The pod measured four inches long by three inches wide.  The spines were very pointy and bent in different directions.  You could handle it, they weren't extremely sticky.

I placed the pod on the buffet and pretty much forgot about it.  A week later when I was cleaning I found that the bottom end, opposite the stem, had burst open.  The inside, as you can see, was white, soft and moist.  There were four chambers with beige colored seeds in each chamber.  The seeds were smooth and shiny and had a little darker brown on one end.  Altogether there were 12 seeds.

I imagine when they burst while hanging on the vine, the seeds would drop to the ground, into the dead foliage, dirt, etc. that is under the tree, sprout and grow.  I tried placing them in a pot on top of dirt and covering them with leaves.  I placed the pot in the direct sun but nothing happened.  I'm sure that Pacific Northwest weather is not even close to the heat they have in Jamul.  I was a little disappointed they didn't do anything.


Hot From The Oven

I've always wanted to put these together but had never taken a picture of my cinnamon rolls until now.  Love digital photography!!  I did the painting in 1978, it was done with oils on masonite and still hangs in my dining room.  It is a constant reminder of all the times I have made cinnamon rolls.

The cinnamon rolls were made in October 2008 only I didn't have to sign or date them, they didn't last long enough. :-)  We were having a new furnace installed the next day so I made a batch large enough to share with the installers and I also took some to our neighbors across the street as a thank you for loaning us their electric heater.
I love baking cinnamon rolls, the wonderful aroma of yeast bread and cinnamon, the pleasure of having something warm straight from the oven; and in this situation, without a furnace, it kept the kitchen and dining room toasty for a while.

The poem I wrote in November of 2005.  It only took me thirty years to get the painting, cinnamon roll pictures and poem together; Now I'm satisfied!

Baking Time

The coffee is perking gently in the pot
The oven is on and getting hot
The counters are clean for the fun to begin
And I'm still searching for the rolling pin.

Before I mix I must grease the pans
It's hard to do later, with dough on your hands.
Pre-heating the oven is always wise
The heat it exudes helps the dough rise.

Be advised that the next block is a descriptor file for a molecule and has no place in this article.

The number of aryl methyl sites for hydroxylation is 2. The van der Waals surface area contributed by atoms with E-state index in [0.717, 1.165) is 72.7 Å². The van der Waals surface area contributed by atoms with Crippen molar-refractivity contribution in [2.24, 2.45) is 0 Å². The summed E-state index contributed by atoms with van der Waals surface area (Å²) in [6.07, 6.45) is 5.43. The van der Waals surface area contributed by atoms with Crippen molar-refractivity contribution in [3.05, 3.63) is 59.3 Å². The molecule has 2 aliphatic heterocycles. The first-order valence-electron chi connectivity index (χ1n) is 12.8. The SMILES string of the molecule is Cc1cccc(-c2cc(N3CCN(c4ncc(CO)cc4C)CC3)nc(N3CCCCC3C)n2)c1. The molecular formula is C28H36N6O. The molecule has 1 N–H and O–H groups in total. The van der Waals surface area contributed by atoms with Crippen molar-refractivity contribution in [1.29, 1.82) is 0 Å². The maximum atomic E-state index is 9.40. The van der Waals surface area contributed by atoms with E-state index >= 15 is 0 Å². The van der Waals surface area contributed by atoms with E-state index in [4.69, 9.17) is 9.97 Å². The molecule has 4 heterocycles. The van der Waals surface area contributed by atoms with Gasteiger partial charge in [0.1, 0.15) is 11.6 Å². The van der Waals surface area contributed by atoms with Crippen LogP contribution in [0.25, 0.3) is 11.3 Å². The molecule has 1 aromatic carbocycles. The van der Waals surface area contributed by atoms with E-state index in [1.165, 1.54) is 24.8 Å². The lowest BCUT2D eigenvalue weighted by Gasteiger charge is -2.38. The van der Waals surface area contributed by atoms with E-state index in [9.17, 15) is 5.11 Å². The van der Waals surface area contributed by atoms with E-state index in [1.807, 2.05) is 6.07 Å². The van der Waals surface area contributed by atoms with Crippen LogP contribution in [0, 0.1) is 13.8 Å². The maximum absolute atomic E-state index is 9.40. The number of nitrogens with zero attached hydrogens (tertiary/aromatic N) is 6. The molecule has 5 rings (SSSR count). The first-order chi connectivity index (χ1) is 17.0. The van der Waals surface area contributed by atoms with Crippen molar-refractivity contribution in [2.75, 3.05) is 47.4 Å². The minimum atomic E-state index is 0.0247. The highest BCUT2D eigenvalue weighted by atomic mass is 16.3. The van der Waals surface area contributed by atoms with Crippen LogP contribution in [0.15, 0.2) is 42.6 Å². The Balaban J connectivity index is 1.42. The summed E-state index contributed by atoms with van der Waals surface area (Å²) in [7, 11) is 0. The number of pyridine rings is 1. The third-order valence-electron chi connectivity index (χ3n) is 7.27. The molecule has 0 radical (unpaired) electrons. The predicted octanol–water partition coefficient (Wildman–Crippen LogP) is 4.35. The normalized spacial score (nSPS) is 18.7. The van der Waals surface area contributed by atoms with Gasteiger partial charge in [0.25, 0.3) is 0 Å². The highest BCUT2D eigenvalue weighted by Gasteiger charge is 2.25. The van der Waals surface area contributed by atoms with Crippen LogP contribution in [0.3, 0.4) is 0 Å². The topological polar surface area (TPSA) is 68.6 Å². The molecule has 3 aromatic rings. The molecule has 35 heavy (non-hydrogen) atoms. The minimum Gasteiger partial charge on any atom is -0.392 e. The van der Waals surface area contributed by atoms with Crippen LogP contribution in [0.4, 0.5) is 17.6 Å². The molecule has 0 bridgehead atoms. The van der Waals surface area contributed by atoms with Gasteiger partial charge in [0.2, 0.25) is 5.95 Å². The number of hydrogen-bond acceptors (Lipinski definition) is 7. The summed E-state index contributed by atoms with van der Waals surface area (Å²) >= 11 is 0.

Bowls for mixing, cups to measure
Some used for years, a real baker's treasure
The big wooden spoon looks old and beat
It's had years of experience at mixing each treat.

A most wonderful aroma begins to lurk
The dough is covered and the yeast is at work
Punch down and knead gently, form into rolls
Add butter, sugar, cinnamon; line them in rows.

Into the oven slide the dough-laden pans
A masterpiece from the baker's hands
A pinch of salt, powdered sugar and heavy cream
Add a spoonful of vanilla for glaze that's supreme.

Pour a fresh cup of coffee or a tall glass of cold milk
The rolls set before you have a texture like silk
With butter and smiles the rolls they consume
Just a hint of cinnamon is left in the room.


Beauty In The Garden 2008

Early in the year, sometimes as soon as February, the Crocus push their way up and out of their winter bed and smile at the sky.  I love to see the appearance each year of my Crocus, it tells me that spring is right around the corner and the daffodils, tulips and Ajuga will be blooming soon.

Soon my tulips are pushing through the soil, with their lovely green leaves and long stems standing at attention.  The flowers soon open with the help of the sunlight and nod in the gentle breeze.  A beautiful carpet of Periwinkle Blue Ajuga stocks covers the flower bed,  a sight to behold.

And Sean is ready with his shovel to plant, transplant and weed.  A gift from my daughter Amy and grandchildren Emma and Aidan.

Soon the Lilac tree in back is budding and the buds turn into large clumps of gorgeous, fragrant Lilacs.  The Lilacs only last a few weeks, especially when we have spring showers.  I take full advantage of the season and have bouquets of fresh Lilac in the house the whole time.

There isn't an air freshener on the market that can take the place of a large bouquet of Lilacs.  The fragrance is wonderful but the beauty of the flowers is calming as well.